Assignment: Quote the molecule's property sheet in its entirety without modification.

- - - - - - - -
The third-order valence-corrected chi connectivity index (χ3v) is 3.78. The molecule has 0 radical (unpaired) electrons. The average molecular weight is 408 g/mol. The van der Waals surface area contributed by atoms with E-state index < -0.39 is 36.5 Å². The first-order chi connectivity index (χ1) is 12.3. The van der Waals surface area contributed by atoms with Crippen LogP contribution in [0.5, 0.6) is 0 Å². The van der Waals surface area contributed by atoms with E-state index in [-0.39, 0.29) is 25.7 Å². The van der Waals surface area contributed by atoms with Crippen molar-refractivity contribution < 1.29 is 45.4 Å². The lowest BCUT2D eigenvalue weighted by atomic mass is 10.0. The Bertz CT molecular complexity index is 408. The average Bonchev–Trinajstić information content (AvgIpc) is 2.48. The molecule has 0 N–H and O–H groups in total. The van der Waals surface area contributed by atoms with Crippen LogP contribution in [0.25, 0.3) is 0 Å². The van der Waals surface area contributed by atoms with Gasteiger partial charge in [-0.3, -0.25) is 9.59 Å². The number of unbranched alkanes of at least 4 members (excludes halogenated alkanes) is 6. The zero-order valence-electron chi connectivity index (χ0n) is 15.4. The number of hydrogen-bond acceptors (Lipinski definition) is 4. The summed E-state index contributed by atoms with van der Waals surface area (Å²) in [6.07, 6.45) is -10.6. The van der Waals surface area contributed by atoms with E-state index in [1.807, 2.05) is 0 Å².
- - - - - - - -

The third-order valence-corrected chi connectivity index (χ3v) is 3.78. The molecule has 0 radical (unpaired) electrons. The average molecular weight is 408 g/mol. The van der Waals surface area contributed by atoms with E-state index < -0.39 is 36.5 Å². The first-order chi connectivity index (χ1) is 12.3. The van der Waals surface area contributed by atoms with Crippen LogP contribution in [0.5, 0.6) is 0 Å². The van der Waals surface area contributed by atoms with E-state index in [-0.39, 0.29) is 25.7 Å². The van der Waals surface area contributed by atoms with Crippen molar-refractivity contribution < 1.29 is 45.4 Å². The lowest BCUT2D eigenvalue weighted by atomic mass is 10.0. The Bertz CT molecular complexity index is 408. The average Bonchev–Trinajstić information content (AvgIpc) is 2.48. The molecule has 0 N–H and O–H groups in total. The van der Waals surface area contributed by atoms with Crippen LogP contribution in [0.25, 0.3) is 0 Å². The van der Waals surface area contributed by atoms with Gasteiger partial charge in [-0.3, -0.25) is 9.59 Å². The number of unbranched alkanes of at least 4 members (excludes halogenated alkanes) is 6. The zero-order valence-electron chi connectivity index (χ0n) is 15.4. The number of hydrogen-bond acceptors (Lipinski definition) is 4. The summed E-state index contributed by atoms with van der Waals surface area (Å²) in [6.07, 6.45) is -10.6. The van der Waals surface area contributed by atoms with E-state index in [1.807, 2.05) is 0 Å².